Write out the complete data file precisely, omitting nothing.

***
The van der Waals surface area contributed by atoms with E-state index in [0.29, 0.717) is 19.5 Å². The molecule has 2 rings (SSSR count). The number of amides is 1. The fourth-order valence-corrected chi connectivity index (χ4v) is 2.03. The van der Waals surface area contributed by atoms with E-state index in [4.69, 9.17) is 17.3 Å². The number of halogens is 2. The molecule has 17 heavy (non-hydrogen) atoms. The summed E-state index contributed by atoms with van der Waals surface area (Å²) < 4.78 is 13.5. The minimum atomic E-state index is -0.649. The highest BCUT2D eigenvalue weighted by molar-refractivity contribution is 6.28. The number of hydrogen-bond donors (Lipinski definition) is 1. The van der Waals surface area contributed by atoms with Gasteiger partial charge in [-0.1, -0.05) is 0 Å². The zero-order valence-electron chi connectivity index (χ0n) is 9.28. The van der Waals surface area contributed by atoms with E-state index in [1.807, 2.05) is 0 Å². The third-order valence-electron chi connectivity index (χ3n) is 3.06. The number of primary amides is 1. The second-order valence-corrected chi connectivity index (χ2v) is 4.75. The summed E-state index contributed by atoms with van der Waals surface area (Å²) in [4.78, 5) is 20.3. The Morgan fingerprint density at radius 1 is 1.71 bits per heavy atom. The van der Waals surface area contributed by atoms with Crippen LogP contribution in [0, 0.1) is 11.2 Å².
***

The van der Waals surface area contributed by atoms with E-state index in [0.29, 0.717) is 19.5 Å². The molecule has 2 rings (SSSR count). The number of amides is 1. The fourth-order valence-corrected chi connectivity index (χ4v) is 2.03. The van der Waals surface area contributed by atoms with E-state index in [4.69, 9.17) is 17.3 Å². The number of halogens is 2. The molecule has 17 heavy (non-hydrogen) atoms. The summed E-state index contributed by atoms with van der Waals surface area (Å²) < 4.78 is 13.5. The minimum atomic E-state index is -0.649. The highest BCUT2D eigenvalue weighted by molar-refractivity contribution is 6.28. The number of hydrogen-bond donors (Lipinski definition) is 1. The van der Waals surface area contributed by atoms with Gasteiger partial charge in [-0.1, -0.05) is 0 Å². The zero-order valence-electron chi connectivity index (χ0n) is 9.28. The van der Waals surface area contributed by atoms with E-state index in [1.807, 2.05) is 0 Å². The third-order valence-electron chi connectivity index (χ3n) is 3.06. The number of primary amides is 1. The second-order valence-corrected chi connectivity index (χ2v) is 4.75. The summed E-state index contributed by atoms with van der Waals surface area (Å²) in [4.78, 5) is 20.3. The Morgan fingerprint density at radius 1 is 1.71 bits per heavy atom. The van der Waals surface area contributed by atoms with Crippen LogP contribution in [0, 0.1) is 11.2 Å².